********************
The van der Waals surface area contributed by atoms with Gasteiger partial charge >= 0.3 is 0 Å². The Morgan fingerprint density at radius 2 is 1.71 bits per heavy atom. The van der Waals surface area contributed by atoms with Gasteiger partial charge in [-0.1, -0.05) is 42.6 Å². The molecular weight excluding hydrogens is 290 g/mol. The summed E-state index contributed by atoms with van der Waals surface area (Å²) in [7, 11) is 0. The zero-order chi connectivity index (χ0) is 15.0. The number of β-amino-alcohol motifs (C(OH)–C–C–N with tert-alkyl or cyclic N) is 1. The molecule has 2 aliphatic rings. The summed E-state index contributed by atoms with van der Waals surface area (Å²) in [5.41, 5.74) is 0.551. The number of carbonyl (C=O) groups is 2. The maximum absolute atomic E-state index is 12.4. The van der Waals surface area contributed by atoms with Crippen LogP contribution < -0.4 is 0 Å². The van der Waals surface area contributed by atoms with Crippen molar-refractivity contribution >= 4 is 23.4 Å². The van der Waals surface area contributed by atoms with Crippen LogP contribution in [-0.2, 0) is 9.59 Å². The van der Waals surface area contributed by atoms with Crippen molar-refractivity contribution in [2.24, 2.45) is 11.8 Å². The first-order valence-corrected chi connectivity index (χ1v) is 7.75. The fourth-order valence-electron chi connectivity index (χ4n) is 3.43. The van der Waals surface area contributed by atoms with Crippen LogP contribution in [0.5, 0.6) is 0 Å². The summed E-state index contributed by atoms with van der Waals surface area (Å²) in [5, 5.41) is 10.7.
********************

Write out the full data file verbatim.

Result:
The van der Waals surface area contributed by atoms with Gasteiger partial charge >= 0.3 is 0 Å². The Morgan fingerprint density at radius 2 is 1.71 bits per heavy atom. The van der Waals surface area contributed by atoms with Gasteiger partial charge in [-0.1, -0.05) is 42.6 Å². The molecular weight excluding hydrogens is 290 g/mol. The summed E-state index contributed by atoms with van der Waals surface area (Å²) in [7, 11) is 0. The zero-order chi connectivity index (χ0) is 15.0. The number of β-amino-alcohol motifs (C(OH)–C–C–N with tert-alkyl or cyclic N) is 1. The molecule has 2 aliphatic rings. The summed E-state index contributed by atoms with van der Waals surface area (Å²) in [5.41, 5.74) is 0.551. The number of carbonyl (C=O) groups is 2. The maximum absolute atomic E-state index is 12.4. The van der Waals surface area contributed by atoms with Crippen LogP contribution < -0.4 is 0 Å². The van der Waals surface area contributed by atoms with Crippen molar-refractivity contribution >= 4 is 23.4 Å². The van der Waals surface area contributed by atoms with Crippen LogP contribution in [-0.2, 0) is 9.59 Å². The van der Waals surface area contributed by atoms with Crippen molar-refractivity contribution in [2.24, 2.45) is 11.8 Å². The first-order valence-corrected chi connectivity index (χ1v) is 7.75. The fourth-order valence-electron chi connectivity index (χ4n) is 3.43. The van der Waals surface area contributed by atoms with Crippen LogP contribution in [0.5, 0.6) is 0 Å². The summed E-state index contributed by atoms with van der Waals surface area (Å²) in [5, 5.41) is 10.7.